The neap tides meant that Boat Creek remained shallow even at high tide. We thought that would limit our chances of landing a massive fish, so we left Boat Creek and headed south along the beach to the Finnis River mouth. We drove straight across the creek bed to the southern side rather than back track to take the inland route around the creek. The very low tide reduced the risk and made it fairly easy to cross, but it’s still unnerving driving through an area that would have your vehicle submerged at high tide.
Finnis River mouth saw a couple of major milestones achieved – we got ourselves some tasty mud crabs and I landed a small threadfin salmon – both species from the sort after tropical trifecta. Still outstanding is the queenfish which once landed would have me completing the trifecta. The threadfin salmon was small but there is no minimum legal size which means it still qualifies. I’ll catch a bigger one another time, along with a queenfish.
At night the hermit crabs come out in force, typical of the beaches in this area of Australia. I managed to snap up a nice close up shot of one specimen.
It was over 37 degrees every day during our stay at Finnis River and in fact for basically the entire two week camp. Going for a quick dip in the turquoise water was tempting but then we remembered we’d probably die from a fatal crocodile attack. So we resorted to staying in the shade and drinking icy cold beers during the heat of the day, fishing only in the evening.
It is at Finnis River mouth where the infamous catfish bonanza took place. We had two rods in the water and would regularly reel in two catfish at a time. They were in plague proportions. The excitement of hooking up so many reasonably sized fish soon wore off as we were constantly retrieving and unhooking these catfish. The species of catfish we were catching is the fork tailed catfish, very common it seems in Australia’s northern waters. They have no scales, are pretty ugly, inhabit fresh and salt water and grunt when out of the water. In the mix we also landed one small shark which we chucked back along with all the catfish.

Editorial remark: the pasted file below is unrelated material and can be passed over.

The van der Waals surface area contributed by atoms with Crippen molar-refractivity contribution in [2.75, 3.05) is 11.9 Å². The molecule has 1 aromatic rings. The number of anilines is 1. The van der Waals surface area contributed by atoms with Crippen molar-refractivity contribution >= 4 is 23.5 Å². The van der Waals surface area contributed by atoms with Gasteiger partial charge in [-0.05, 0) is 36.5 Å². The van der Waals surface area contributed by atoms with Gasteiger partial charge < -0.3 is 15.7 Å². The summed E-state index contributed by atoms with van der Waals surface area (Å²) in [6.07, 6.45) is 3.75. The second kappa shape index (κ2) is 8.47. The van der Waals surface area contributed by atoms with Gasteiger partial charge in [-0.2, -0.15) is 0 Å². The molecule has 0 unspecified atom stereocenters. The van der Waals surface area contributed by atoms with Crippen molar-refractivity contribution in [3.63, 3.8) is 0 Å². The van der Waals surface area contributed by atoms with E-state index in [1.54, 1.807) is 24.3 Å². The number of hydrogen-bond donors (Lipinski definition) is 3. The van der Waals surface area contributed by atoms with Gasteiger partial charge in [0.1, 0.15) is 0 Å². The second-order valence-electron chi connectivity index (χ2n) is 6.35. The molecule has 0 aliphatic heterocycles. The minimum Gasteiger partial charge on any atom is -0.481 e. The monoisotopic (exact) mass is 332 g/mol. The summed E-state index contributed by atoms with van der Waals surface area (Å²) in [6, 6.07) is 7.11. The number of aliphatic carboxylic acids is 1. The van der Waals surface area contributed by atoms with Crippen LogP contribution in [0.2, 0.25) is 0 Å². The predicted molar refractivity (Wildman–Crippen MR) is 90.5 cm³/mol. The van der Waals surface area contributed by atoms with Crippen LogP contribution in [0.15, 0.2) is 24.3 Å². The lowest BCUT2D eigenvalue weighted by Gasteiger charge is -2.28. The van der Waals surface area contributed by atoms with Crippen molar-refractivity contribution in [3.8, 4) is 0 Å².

Some locals told us catfish were no good to eat so we threw them all back. It may be an unfair judgement based on them being so ugly and considered bottoming feeding rats of the sea. We later read that the small ones are quite edible, with the larger ones being less pleasant. Next time I’ll cook one up.
We broke the annex camping here. Didn’t have it pegged down, and a big gust of wind flipped it up over the roof of the car bending the horizontal aluminium poles. When we tried to bend the poles straight, they snapped.
During the heat of the day we were sittin, drinkin, thinkin when we got to witness some sand driving and recovery mastery. A chap got bogged attempting to retrieve his boat from the sandy beach along the river mouth. His tyres were rock hard. Rather than reducing pressure and driving out, he got his mate to snatch him out. The first few snatches failed to free the bogged vehicle, with each snatch attempt becoming progressively faster until the inevitable happened – the snatch strap broke. A couple of professors were standing right near the front bumper of the bogged vehicle when the strap broke, narrowly missing the recoiling strap. Luckily it was the snatch itself that broke rather than a piece of metal that may have become a flying example of natural selection. Both the bogged vehicle and the recovery vehicle were hitched to boat trailers during these snatch attempts. At this stage the recovery experts decided to unhitch the boat trailers from both vehicles and the next snatch was a success.
Categories: Fishing, Northern Territory, Australia
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